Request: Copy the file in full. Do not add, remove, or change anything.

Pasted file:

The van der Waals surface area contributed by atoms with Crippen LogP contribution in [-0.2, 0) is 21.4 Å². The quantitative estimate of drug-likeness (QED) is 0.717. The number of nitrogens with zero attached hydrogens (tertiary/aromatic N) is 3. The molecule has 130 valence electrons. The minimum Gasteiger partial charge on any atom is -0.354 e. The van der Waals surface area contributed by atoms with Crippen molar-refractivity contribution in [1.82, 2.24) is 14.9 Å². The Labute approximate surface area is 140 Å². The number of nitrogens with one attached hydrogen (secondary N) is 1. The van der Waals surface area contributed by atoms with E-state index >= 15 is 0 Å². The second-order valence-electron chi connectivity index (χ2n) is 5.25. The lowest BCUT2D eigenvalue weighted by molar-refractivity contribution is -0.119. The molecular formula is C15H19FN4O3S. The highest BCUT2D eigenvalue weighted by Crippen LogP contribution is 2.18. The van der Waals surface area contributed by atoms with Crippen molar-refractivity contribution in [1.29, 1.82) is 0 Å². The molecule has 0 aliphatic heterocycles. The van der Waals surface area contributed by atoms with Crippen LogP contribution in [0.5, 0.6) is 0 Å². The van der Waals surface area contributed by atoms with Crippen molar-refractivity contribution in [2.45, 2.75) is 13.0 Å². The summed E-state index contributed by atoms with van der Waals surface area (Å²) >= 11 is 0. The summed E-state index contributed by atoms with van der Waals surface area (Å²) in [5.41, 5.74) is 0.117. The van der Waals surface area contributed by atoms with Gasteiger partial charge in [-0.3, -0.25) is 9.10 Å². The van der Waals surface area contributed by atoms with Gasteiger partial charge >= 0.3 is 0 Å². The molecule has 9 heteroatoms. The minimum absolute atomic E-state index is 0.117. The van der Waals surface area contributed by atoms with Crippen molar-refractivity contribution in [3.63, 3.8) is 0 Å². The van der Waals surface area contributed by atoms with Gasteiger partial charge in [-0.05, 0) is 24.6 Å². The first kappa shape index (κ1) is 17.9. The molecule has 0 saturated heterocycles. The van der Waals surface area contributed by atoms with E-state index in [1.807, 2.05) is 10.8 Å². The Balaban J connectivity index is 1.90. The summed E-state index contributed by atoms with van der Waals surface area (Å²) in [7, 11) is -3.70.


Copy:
The van der Waals surface area contributed by atoms with Crippen LogP contribution in [-0.2, 0) is 21.4 Å². The quantitative estimate of drug-likeness (QED) is 0.717. The number of nitrogens with zero attached hydrogens (tertiary/aromatic N) is 3. The molecule has 130 valence electrons. The minimum Gasteiger partial charge on any atom is -0.354 e. The van der Waals surface area contributed by atoms with Crippen molar-refractivity contribution in [1.82, 2.24) is 14.9 Å². The Labute approximate surface area is 140 Å². The number of nitrogens with one attached hydrogen (secondary N) is 1. The van der Waals surface area contributed by atoms with E-state index >= 15 is 0 Å². The second-order valence-electron chi connectivity index (χ2n) is 5.25. The lowest BCUT2D eigenvalue weighted by molar-refractivity contribution is -0.119. The molecular formula is C15H19FN4O3S. The highest BCUT2D eigenvalue weighted by Crippen LogP contribution is 2.18. The van der Waals surface area contributed by atoms with Crippen molar-refractivity contribution in [1.29, 1.82) is 0 Å². The molecule has 0 aliphatic heterocycles. The van der Waals surface area contributed by atoms with Crippen LogP contribution in [0.5, 0.6) is 0 Å². The van der Waals surface area contributed by atoms with Crippen molar-refractivity contribution in [2.45, 2.75) is 13.0 Å². The summed E-state index contributed by atoms with van der Waals surface area (Å²) >= 11 is 0. The summed E-state index contributed by atoms with van der Waals surface area (Å²) in [5.41, 5.74) is 0.117. The van der Waals surface area contributed by atoms with Gasteiger partial charge in [-0.3, -0.25) is 9.10 Å². The van der Waals surface area contributed by atoms with Gasteiger partial charge >= 0.3 is 0 Å². The molecule has 9 heteroatoms. The minimum absolute atomic E-state index is 0.117. The van der Waals surface area contributed by atoms with Crippen molar-refractivity contribution in [3.63, 3.8) is 0 Å². The van der Waals surface area contributed by atoms with Gasteiger partial charge in [-0.05, 0) is 24.6 Å². The first kappa shape index (κ1) is 17.9. The molecule has 0 saturated heterocycles. The van der Waals surface area contributed by atoms with E-state index in [1.807, 2.05) is 10.8 Å². The Balaban J connectivity index is 1.90. The summed E-state index contributed by atoms with van der Waals surface area (Å²) in [7, 11) is -3.70.